Whenever you have to share digital files, think of the Internet: do it locally. Researchers at the University of Washington and Yale University have found that sharing files through peer-to-peer networking with neighbor computers instead of with far-away machines relieves pressure on the Internet-service provider by as much as five times and speeds up the transfer by 20 percent.
Besides being widely used for murky purposes, P2P is used by several media outlets to deliver legal video content and movies. Around 50 percent to 80 percent of all Internet traffic is generated by bandwidth-greedy P2P exchanges, and it is expected to grow, putting strain on Internet-service providers.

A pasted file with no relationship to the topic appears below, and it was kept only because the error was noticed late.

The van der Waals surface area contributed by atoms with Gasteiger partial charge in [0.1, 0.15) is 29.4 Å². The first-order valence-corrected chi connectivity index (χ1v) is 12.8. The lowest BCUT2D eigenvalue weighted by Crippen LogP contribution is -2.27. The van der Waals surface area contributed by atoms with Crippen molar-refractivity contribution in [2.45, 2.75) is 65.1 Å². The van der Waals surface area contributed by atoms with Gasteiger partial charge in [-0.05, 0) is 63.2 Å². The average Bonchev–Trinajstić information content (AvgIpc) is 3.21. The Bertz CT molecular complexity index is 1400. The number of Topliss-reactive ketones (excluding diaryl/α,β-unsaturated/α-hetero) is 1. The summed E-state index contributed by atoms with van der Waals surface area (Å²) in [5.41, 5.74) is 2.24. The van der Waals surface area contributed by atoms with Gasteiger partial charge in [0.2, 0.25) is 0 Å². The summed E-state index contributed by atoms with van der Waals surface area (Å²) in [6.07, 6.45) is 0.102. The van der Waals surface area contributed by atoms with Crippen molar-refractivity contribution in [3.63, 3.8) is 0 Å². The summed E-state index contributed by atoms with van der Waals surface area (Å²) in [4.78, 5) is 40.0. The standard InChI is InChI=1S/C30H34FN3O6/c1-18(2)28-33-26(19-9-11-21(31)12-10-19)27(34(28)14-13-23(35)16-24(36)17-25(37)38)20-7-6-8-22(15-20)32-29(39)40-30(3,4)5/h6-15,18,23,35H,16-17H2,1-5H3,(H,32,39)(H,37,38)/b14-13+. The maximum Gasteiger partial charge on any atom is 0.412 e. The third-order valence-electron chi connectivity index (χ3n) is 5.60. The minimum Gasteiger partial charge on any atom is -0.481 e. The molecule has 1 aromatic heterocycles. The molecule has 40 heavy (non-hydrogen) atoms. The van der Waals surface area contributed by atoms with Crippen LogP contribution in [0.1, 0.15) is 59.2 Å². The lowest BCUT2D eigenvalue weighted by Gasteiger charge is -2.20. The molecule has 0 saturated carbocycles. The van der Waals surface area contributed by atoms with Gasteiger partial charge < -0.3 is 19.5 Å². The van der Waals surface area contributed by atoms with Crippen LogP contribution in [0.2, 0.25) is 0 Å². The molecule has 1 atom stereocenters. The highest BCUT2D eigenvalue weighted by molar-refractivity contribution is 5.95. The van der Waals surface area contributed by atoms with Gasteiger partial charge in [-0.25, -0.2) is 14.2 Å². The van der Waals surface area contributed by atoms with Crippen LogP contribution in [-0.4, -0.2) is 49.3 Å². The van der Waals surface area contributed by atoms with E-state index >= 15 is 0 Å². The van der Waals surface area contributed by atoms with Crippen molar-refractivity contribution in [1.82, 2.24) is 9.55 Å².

To solve this problem, the researchers propose a system they have dubbed P4P, which consists of sharing files preferentially with nearby computers. The researchers calculated that the average P2P data packet travels 1,000 miles and takes 5.5 connections through major hubs. The new system allows data to travel 160 miles on average and make only 0.89 connections, which reduces Web traffic on connections between cities, where there are more frequent bottlenecks.
A working group consisting of 80 members, including representatives from Internet-service providers and content-supplying companies has been exploring P4P since last year. The research team is presenting a paper on their system this week at the Association for Computing Machinery’s Special Interest Group on Data Communications meeting in Seattle. —Maria José Viñas